Jonathan Coveney 2011-11-17, 03:25
Alan Gates 2011-11-18, 16:58
-RE: What is the canonicalname field in a Schema object used for?
Santhosh Srinivasan 2011-11-21, 07:17
Alan is right. Its meant to help with disambiguation when the column name is the same across relations. In Alan's example, if you had u instead of x in B, then the columns in the C (join) would be (A::u, v, B::u, y). A::v and B::y are also valid column names.
From: Alan Gates [mailto:[EMAIL PROTECTED]]
Sent: Friday, November 18, 2011 8:58 AM
To: [EMAIL PROTECTED]
Cc: Santhosh Srinivasan
Subject: Re: What is the canonicalname field in a Schema object used for?
Santosh is the best person to answer this, as he wrote that code. But, IIRC its purpose is to store the "full" name of a column after cogroups and joins. For example,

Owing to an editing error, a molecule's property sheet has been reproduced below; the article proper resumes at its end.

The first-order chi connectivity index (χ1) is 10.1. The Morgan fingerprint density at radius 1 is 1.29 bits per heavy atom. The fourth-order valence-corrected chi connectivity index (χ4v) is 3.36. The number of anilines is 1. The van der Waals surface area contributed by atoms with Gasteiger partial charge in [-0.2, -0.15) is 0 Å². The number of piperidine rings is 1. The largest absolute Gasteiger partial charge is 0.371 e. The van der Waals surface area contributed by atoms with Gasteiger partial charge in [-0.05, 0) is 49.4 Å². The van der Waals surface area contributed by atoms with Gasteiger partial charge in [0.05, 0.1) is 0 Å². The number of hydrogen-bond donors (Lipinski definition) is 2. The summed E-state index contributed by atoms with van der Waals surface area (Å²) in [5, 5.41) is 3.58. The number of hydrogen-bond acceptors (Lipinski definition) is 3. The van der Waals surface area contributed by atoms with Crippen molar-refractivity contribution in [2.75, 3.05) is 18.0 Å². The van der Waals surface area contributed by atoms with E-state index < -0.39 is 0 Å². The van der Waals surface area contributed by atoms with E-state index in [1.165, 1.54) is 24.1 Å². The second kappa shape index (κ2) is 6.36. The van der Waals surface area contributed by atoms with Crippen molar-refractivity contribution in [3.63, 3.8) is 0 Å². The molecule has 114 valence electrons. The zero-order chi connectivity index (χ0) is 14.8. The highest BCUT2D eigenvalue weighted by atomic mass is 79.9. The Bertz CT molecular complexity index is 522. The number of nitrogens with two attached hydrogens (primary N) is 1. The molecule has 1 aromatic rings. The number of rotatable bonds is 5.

A = load 'foo' as (u, v);
B = load 'bar' as (x, y);
C = join A by u, B by x;
I believe the canonicalname will now hold A::u, etc.
On Nov 16, 2011, at 7:25 PM, Jonathan Coveney wrote:
> If you do:
> Schema s1 = Utils.getSchemaFromString(
> then it will all be -1'd out. It doesn't seem to be used anywhere, I
> was just wondering, since in other case, it will be populated properly.
Jonathan Coveney 2011-11-21, 07:41